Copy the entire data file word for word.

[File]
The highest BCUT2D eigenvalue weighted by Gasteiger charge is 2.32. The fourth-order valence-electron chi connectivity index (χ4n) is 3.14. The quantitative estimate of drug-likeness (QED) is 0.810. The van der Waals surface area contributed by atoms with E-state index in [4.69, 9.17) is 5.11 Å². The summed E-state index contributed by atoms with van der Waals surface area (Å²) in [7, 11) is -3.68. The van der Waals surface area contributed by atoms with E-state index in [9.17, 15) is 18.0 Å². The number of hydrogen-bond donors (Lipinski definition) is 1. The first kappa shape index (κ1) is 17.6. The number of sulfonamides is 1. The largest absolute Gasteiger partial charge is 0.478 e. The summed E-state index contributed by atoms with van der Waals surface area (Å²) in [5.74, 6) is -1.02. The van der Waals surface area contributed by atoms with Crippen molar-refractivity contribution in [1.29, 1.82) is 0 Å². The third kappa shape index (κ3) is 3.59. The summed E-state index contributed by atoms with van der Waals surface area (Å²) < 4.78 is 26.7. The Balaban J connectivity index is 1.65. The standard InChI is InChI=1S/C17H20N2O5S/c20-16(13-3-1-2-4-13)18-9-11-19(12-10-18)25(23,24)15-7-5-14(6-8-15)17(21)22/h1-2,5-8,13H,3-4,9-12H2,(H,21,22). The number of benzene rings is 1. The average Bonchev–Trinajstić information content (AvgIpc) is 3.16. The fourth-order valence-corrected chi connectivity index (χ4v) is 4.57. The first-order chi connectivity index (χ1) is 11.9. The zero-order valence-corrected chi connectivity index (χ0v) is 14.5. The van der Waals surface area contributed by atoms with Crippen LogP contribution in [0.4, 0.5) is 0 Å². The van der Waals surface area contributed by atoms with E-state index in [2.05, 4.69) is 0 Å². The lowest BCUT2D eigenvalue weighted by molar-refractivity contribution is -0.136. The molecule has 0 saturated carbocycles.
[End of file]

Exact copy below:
The highest BCUT2D eigenvalue weighted by Gasteiger charge is 2.32. The fourth-order valence-electron chi connectivity index (χ4n) is 3.14. The quantitative estimate of drug-likeness (QED) is 0.810. The van der Waals surface area contributed by atoms with E-state index in [4.69, 9.17) is 5.11 Å². The summed E-state index contributed by atoms with van der Waals surface area (Å²) in [7, 11) is -3.68. The van der Waals surface area contributed by atoms with E-state index in [9.17, 15) is 18.0 Å². The number of hydrogen-bond donors (Lipinski definition) is 1. The first kappa shape index (κ1) is 17.6. The number of sulfonamides is 1. The largest absolute Gasteiger partial charge is 0.478 e. The summed E-state index contributed by atoms with van der Waals surface area (Å²) in [5.74, 6) is -1.02. The van der Waals surface area contributed by atoms with Crippen molar-refractivity contribution in [1.29, 1.82) is 0 Å². The third kappa shape index (κ3) is 3.59. The summed E-state index contributed by atoms with van der Waals surface area (Å²) < 4.78 is 26.7. The Balaban J connectivity index is 1.65. The standard InChI is InChI=1S/C17H20N2O5S/c20-16(13-3-1-2-4-13)18-9-11-19(12-10-18)25(23,24)15-7-5-14(6-8-15)17(21)22/h1-2,5-8,13H,3-4,9-12H2,(H,21,22). The number of benzene rings is 1. The average Bonchev–Trinajstić information content (AvgIpc) is 3.16. The fourth-order valence-corrected chi connectivity index (χ4v) is 4.57. The first-order chi connectivity index (χ1) is 11.9. The zero-order valence-corrected chi connectivity index (χ0v) is 14.5. The van der Waals surface area contributed by atoms with Crippen LogP contribution in [0.4, 0.5) is 0 Å². The van der Waals surface area contributed by atoms with E-state index in [2.05, 4.69) is 0 Å². The lowest BCUT2D eigenvalue weighted by molar-refractivity contribution is -0.136. The molecule has 0 saturated carbocycles.